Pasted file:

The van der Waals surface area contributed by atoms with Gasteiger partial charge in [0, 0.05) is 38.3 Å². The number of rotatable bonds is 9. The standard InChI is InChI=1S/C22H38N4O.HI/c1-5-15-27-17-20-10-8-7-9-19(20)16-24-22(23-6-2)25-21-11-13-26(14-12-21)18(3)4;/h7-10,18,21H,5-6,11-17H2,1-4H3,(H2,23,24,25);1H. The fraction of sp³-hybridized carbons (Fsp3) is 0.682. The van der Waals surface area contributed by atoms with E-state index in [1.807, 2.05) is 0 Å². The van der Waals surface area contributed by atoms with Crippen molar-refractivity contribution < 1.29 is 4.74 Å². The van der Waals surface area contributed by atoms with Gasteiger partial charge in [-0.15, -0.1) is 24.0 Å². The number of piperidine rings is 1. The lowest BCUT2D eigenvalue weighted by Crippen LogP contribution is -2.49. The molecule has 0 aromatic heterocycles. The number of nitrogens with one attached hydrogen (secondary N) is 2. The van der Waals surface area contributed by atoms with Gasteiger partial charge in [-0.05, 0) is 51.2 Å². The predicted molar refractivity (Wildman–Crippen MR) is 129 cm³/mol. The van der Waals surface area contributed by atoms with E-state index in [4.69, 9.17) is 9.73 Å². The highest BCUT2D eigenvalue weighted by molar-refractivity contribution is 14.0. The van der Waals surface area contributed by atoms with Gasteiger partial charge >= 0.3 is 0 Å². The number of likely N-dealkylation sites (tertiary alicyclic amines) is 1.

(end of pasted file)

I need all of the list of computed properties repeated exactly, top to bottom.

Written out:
The van der Waals surface area contributed by atoms with Gasteiger partial charge in [0, 0.05) is 38.3 Å². The number of rotatable bonds is 9. The standard InChI is InChI=1S/C22H38N4O.HI/c1-5-15-27-17-20-10-8-7-9-19(20)16-24-22(23-6-2)25-21-11-13-26(14-12-21)18(3)4;/h7-10,18,21H,5-6,11-17H2,1-4H3,(H2,23,24,25);1H. The fraction of sp³-hybridized carbons (Fsp3) is 0.682. The van der Waals surface area contributed by atoms with E-state index in [1.807, 2.05) is 0 Å². The van der Waals surface area contributed by atoms with Crippen molar-refractivity contribution < 1.29 is 4.74 Å². The van der Waals surface area contributed by atoms with Gasteiger partial charge in [-0.15, -0.1) is 24.0 Å². The number of piperidine rings is 1. The lowest BCUT2D eigenvalue weighted by Crippen LogP contribution is -2.49. The molecule has 0 aromatic heterocycles. The number of nitrogens with one attached hydrogen (secondary N) is 2. The van der Waals surface area contributed by atoms with Gasteiger partial charge in [-0.05, 0) is 51.2 Å². The predicted molar refractivity (Wildman–Crippen MR) is 129 cm³/mol. The van der Waals surface area contributed by atoms with E-state index in [4.69, 9.17) is 9.73 Å². The highest BCUT2D eigenvalue weighted by molar-refractivity contribution is 14.0. The van der Waals surface area contributed by atoms with Gasteiger partial charge >= 0.3 is 0 Å². The number of likely N-dealkylation sites (tertiary alicyclic amines) is 1.